We were promised supersonic flights. Today, we stay well below the speed of sound. We were promised transatlantic flights from New York to London in three and a half hours. Today, that flight takes us seven hours. We were promised the future of flying. That future hasn't existed for 10 years. The last flight of the Concorde was on October 24, 2003, we've been flying on slow-haul planes since.
It's not as simple as this, obviously, but the appearance and disappearance of the Concorde could be thought of as follows: Imagine that starting today, you couldn't use your phone anymore. Instead, you suddenly have to go back to your flip phone. The transatlantic flights you take today? They're Razrs.
The Concorde was created by Britain's British Aircraft Corporation and France's Aérospatiale in the early 1960s. Its first commercial flight wasn't until 1976, but it stayed in service for 27 years for Air France and British Airways, the only two airlines who ever flew Concordes. In fact, in its entire history, only 20 Concordes were ever built.
Because the Concorde was only profitable for long distance flights, the fleet typically only flew between Paris or London and New York. But who cares about profits, it's the technology of the jet that made it special. The Concorde used afterburners to get to supersonic speeds, reaching 1,350mph (commercial planes today cruise under 600mph), the intake was able to hit Mach 2.0 airspeed (jet engines can only take in Mach 0.5 air), it had a drooping nose that would change its angle depending on takeoff or landing and the ogival delta-wing design was just stunning.
It wasn't, of course, without its issues. If it were problem-free we'd still be flying them today. The Concorde was notoriously high maintenance, at times it was an engineering nightmare, it sucked down fuel like a flying Hummer with a gas leak would, its cockpit was complicated with knobs and dials of every kind, the outside of the plane would get hot because of air friction, there were radiation concerns because it flew so high and, worst of all, a Concorde jet suffered a horrific crash on July 25, 2000, where 113 people died, 109 being inside the aircraft.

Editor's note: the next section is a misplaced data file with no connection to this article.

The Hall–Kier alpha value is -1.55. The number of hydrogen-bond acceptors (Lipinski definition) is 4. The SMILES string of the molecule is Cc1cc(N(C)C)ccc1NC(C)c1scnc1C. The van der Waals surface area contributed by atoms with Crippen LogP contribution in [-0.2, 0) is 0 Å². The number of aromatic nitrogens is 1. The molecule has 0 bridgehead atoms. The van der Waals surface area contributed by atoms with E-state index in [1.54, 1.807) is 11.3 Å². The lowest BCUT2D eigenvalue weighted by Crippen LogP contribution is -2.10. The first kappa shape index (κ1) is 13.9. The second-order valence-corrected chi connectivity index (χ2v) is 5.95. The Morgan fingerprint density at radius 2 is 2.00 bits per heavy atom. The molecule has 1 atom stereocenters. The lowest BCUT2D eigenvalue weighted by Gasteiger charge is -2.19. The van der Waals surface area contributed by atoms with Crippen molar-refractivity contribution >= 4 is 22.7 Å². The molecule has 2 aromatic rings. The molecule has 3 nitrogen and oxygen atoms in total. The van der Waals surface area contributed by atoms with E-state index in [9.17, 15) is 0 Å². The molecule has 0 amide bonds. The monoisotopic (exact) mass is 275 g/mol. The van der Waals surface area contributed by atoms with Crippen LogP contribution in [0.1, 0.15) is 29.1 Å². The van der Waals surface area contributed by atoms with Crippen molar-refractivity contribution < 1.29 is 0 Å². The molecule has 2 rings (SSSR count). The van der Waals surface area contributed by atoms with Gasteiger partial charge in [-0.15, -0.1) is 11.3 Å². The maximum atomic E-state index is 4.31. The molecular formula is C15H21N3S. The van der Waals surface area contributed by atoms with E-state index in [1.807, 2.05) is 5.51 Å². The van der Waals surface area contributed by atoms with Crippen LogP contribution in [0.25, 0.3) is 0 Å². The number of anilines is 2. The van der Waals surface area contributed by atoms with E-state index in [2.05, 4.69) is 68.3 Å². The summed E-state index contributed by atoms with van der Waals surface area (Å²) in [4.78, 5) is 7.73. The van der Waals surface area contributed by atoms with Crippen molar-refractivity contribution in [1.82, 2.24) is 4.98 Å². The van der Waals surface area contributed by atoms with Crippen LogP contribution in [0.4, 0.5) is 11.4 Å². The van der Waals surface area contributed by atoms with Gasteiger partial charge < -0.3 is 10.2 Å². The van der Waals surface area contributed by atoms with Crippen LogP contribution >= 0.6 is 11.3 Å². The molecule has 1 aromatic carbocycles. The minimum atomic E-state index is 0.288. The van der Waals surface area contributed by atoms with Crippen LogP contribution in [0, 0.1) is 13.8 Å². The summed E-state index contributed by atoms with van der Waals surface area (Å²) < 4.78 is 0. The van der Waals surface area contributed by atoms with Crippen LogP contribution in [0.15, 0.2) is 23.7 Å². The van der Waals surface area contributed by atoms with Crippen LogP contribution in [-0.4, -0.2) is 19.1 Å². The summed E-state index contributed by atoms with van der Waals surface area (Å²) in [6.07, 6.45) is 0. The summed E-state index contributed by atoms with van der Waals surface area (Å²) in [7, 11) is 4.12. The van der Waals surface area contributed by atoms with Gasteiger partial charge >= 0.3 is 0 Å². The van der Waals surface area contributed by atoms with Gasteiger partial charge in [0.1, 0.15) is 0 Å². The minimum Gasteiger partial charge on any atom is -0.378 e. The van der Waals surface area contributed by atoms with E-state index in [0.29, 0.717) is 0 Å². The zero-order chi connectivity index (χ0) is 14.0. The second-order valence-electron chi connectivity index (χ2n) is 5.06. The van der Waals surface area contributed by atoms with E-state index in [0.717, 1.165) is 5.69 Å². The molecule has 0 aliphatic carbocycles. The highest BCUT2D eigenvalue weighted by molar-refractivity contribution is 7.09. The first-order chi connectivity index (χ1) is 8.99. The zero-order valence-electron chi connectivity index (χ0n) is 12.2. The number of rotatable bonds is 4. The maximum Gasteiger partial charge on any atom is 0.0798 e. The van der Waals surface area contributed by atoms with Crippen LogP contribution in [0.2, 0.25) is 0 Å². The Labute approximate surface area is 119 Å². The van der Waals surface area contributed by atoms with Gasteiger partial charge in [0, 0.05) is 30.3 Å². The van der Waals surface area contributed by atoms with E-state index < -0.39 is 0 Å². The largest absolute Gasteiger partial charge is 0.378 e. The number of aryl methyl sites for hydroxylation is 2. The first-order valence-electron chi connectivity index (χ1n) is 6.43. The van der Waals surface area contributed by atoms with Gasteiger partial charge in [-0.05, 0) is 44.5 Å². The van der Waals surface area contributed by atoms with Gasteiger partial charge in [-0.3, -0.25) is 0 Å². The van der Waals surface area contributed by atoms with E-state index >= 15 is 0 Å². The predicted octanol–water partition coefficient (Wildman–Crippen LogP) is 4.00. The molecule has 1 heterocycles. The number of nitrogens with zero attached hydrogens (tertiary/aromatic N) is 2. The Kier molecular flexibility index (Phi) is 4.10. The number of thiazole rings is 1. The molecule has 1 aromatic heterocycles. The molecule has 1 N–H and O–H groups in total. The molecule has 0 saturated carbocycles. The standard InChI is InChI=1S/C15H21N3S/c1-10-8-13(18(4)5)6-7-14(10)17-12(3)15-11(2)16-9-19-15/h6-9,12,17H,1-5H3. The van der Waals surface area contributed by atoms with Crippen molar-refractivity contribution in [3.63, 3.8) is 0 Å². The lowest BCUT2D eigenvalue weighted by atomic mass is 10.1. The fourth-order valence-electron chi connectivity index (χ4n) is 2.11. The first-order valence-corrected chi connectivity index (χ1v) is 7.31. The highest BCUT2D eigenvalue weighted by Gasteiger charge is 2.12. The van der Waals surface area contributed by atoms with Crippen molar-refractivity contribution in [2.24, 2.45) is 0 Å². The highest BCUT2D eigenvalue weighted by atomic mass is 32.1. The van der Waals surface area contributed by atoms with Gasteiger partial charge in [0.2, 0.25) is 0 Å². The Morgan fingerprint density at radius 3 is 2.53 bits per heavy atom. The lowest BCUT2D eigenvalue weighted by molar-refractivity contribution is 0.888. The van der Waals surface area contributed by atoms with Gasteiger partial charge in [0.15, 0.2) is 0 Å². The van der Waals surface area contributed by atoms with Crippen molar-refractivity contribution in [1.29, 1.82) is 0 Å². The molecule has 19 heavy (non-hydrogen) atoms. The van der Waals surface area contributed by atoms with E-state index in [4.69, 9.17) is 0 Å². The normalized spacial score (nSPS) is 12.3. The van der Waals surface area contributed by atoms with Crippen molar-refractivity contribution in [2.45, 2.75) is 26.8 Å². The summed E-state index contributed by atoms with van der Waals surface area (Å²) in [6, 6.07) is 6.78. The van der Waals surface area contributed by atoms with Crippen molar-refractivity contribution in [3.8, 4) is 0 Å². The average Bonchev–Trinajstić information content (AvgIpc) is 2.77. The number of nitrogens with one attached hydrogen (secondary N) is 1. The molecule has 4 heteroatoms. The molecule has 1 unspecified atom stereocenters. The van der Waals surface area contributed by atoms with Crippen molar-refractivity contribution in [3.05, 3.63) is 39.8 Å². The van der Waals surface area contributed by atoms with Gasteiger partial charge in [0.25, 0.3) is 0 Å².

The crash—the only fatal accident in Concorde's history—marked the beginning of the end for the Concorde and still stains the memory of one of the world's greatest technological marvels. Which is unfortunate because before the accident, the Concorde was considered one of the safest planes in the world. But after that fateful day, all Concordes were grounded pending the investigation of Air France Flight 4590 and the Concorde would never recover.
The Concorde's legitimate issues are enough that it makes sense that we've put them in mothballs. But that doesn't mean we still don't feel a little bit like we're living in the dark ages every time we step onto any other airplane.